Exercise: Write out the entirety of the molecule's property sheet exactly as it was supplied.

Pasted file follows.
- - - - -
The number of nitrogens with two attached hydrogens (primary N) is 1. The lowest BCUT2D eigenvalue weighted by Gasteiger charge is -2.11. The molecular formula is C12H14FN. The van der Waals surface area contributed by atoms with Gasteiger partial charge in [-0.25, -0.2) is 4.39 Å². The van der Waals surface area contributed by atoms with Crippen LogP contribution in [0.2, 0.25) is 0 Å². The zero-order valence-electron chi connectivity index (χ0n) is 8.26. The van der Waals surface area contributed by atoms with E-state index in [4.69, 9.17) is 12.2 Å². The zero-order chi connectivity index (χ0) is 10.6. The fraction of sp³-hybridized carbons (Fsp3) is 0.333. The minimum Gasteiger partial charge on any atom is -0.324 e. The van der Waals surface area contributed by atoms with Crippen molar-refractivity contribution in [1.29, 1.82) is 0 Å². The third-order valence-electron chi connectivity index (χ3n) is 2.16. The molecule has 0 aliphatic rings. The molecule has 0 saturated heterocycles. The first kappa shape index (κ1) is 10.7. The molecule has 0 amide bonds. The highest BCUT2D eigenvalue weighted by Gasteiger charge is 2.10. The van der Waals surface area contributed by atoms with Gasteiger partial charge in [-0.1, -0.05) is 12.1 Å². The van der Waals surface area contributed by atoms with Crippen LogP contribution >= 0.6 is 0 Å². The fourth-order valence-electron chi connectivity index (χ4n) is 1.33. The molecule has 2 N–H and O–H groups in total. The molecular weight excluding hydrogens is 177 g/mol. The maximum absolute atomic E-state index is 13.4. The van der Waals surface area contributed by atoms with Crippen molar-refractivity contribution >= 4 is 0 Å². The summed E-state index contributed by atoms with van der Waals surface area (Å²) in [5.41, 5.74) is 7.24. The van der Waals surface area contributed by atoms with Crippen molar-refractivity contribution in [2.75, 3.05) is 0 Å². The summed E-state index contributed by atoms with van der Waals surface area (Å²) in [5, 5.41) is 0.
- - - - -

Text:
The number of nitrogens with two attached hydrogens (primary N) is 1. The lowest BCUT2D eigenvalue weighted by Gasteiger charge is -2.11. The molecular formula is C12H14FN. The van der Waals surface area contributed by atoms with Gasteiger partial charge in [-0.25, -0.2) is 4.39 Å². The van der Waals surface area contributed by atoms with Crippen LogP contribution in [0.2, 0.25) is 0 Å². The zero-order valence-electron chi connectivity index (χ0n) is 8.26. The van der Waals surface area contributed by atoms with E-state index in [4.69, 9.17) is 12.2 Å². The zero-order chi connectivity index (χ0) is 10.6. The fraction of sp³-hybridized carbons (Fsp3) is 0.333. The minimum Gasteiger partial charge on any atom is -0.324 e. The van der Waals surface area contributed by atoms with Crippen molar-refractivity contribution in [1.29, 1.82) is 0 Å². The third-order valence-electron chi connectivity index (χ3n) is 2.16. The molecule has 0 aliphatic rings. The molecule has 0 saturated heterocycles. The first kappa shape index (κ1) is 10.7. The molecule has 0 amide bonds. The highest BCUT2D eigenvalue weighted by Gasteiger charge is 2.10. The van der Waals surface area contributed by atoms with Gasteiger partial charge in [-0.1, -0.05) is 12.1 Å². The van der Waals surface area contributed by atoms with Crippen LogP contribution >= 0.6 is 0 Å². The fourth-order valence-electron chi connectivity index (χ4n) is 1.33. The molecule has 2 N–H and O–H groups in total. The molecular weight excluding hydrogens is 177 g/mol. The maximum absolute atomic E-state index is 13.4. The van der Waals surface area contributed by atoms with Crippen molar-refractivity contribution >= 4 is 0 Å². The summed E-state index contributed by atoms with van der Waals surface area (Å²) in [5.41, 5.74) is 7.24. The van der Waals surface area contributed by atoms with Crippen molar-refractivity contribution in [2.75, 3.05) is 0 Å². The summed E-state index contributed by atoms with van der Waals surface area (Å²) in [5, 5.41) is 0.